Thapelo Sehapi, director of Better Care Funeral Services, said he joined the protest to make his voice heard.
“The government is really sidelining us [small funeral parlours] because we use PPE on a daily basis at our own expense. We have incurred many extra costs and received no subsidy, even though we play an important role during the pandemic,” he said.
Sehapi said in instances where a person died at home, they would fetch the body and later have a doctor examine it to determine the cause of the death - at the family’s cost.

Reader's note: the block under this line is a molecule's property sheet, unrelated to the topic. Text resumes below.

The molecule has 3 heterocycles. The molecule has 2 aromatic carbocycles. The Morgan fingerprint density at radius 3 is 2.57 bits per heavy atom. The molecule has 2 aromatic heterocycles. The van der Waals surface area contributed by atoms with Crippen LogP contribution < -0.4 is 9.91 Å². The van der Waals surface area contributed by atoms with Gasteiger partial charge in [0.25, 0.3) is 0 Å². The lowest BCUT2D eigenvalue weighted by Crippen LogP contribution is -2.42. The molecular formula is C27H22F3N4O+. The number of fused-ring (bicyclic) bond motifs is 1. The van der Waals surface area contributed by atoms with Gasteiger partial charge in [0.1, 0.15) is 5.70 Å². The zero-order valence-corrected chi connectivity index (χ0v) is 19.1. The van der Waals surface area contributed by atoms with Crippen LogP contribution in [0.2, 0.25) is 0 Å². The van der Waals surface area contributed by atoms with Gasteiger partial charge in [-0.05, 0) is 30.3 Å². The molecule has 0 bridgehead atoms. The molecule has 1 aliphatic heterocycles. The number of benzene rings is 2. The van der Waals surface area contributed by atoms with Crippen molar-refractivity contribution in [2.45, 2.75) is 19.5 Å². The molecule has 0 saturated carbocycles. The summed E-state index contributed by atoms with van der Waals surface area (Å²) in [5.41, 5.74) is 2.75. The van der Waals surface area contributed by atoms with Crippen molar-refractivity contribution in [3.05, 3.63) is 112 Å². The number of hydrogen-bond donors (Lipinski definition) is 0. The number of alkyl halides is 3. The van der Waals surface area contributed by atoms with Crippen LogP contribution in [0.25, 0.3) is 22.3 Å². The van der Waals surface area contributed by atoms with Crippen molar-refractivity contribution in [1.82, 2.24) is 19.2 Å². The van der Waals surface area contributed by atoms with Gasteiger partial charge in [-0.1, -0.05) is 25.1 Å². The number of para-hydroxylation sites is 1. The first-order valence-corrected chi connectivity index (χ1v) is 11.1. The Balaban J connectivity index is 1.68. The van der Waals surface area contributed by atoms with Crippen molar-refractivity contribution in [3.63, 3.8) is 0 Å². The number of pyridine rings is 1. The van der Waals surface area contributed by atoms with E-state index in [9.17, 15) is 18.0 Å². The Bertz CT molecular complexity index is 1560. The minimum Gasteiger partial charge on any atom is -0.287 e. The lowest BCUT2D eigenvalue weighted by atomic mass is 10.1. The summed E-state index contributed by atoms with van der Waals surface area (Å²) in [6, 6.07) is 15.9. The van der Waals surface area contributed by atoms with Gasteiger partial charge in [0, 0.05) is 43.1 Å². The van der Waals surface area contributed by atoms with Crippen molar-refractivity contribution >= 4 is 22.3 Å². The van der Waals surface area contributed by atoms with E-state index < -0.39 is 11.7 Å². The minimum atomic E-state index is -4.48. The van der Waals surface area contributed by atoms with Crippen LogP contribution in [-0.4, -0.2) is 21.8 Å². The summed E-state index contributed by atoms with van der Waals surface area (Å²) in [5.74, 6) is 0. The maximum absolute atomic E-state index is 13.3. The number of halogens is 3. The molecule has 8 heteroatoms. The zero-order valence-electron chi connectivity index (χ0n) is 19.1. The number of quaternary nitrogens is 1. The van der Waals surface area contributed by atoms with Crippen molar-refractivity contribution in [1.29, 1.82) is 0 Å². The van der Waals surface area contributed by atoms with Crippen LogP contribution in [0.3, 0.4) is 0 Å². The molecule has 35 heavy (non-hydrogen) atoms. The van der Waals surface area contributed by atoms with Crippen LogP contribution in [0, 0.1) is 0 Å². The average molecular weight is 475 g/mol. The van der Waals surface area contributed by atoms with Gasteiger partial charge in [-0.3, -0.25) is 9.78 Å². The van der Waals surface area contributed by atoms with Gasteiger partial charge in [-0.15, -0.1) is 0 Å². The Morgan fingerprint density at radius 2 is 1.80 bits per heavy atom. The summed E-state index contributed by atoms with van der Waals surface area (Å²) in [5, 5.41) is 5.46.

“Things are worse now. They are adding pain to the bereaved family, because families also have to pay for the corpse to be tested for Covid-19. It's unfair to us,” he said.
Muzi Magubane, facilitator of the UTT in Soweto, echoed similar sentiments, adding small undertakers had been deprived of opportunities to grow.
Asked when they would halt the strike, Magubane responded: “We will stop when the government recognise us. We have said the strike is for three days, but if our pleas are not heard, we could go [on] - but we want it to end soon.”